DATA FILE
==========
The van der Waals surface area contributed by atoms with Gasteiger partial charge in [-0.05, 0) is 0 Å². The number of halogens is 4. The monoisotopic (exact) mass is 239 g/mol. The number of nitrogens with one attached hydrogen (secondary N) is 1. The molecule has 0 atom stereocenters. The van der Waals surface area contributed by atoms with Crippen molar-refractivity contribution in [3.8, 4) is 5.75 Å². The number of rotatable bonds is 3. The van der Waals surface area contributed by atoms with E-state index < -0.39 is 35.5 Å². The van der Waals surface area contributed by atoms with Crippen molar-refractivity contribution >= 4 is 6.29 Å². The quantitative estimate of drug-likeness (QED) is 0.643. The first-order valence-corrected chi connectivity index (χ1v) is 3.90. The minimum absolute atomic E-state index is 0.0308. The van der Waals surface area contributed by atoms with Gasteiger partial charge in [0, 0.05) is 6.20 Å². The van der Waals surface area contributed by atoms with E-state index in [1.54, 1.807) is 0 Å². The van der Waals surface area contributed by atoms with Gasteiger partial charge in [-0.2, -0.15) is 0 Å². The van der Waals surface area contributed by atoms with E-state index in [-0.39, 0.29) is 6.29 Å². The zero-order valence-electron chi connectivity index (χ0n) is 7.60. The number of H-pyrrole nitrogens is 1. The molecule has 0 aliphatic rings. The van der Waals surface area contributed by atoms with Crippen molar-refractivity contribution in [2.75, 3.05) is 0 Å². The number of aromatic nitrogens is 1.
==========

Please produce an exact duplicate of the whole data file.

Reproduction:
The van der Waals surface area contributed by atoms with Gasteiger partial charge in [-0.05, 0) is 0 Å². The number of halogens is 4. The monoisotopic (exact) mass is 239 g/mol. The number of nitrogens with one attached hydrogen (secondary N) is 1. The molecule has 0 atom stereocenters. The van der Waals surface area contributed by atoms with Crippen molar-refractivity contribution in [3.8, 4) is 5.75 Å². The number of rotatable bonds is 3. The van der Waals surface area contributed by atoms with E-state index < -0.39 is 35.5 Å². The van der Waals surface area contributed by atoms with Crippen molar-refractivity contribution >= 4 is 6.29 Å². The quantitative estimate of drug-likeness (QED) is 0.643. The first-order valence-corrected chi connectivity index (χ1v) is 3.90. The minimum absolute atomic E-state index is 0.0308. The van der Waals surface area contributed by atoms with Gasteiger partial charge in [0, 0.05) is 6.20 Å². The van der Waals surface area contributed by atoms with E-state index in [1.54, 1.807) is 0 Å². The van der Waals surface area contributed by atoms with Gasteiger partial charge in [-0.2, -0.15) is 0 Å². The van der Waals surface area contributed by atoms with E-state index in [-0.39, 0.29) is 6.29 Å². The zero-order valence-electron chi connectivity index (χ0n) is 7.60. The number of H-pyrrole nitrogens is 1. The molecule has 0 aliphatic rings. The van der Waals surface area contributed by atoms with Crippen molar-refractivity contribution in [2.75, 3.05) is 0 Å². The number of aromatic nitrogens is 1.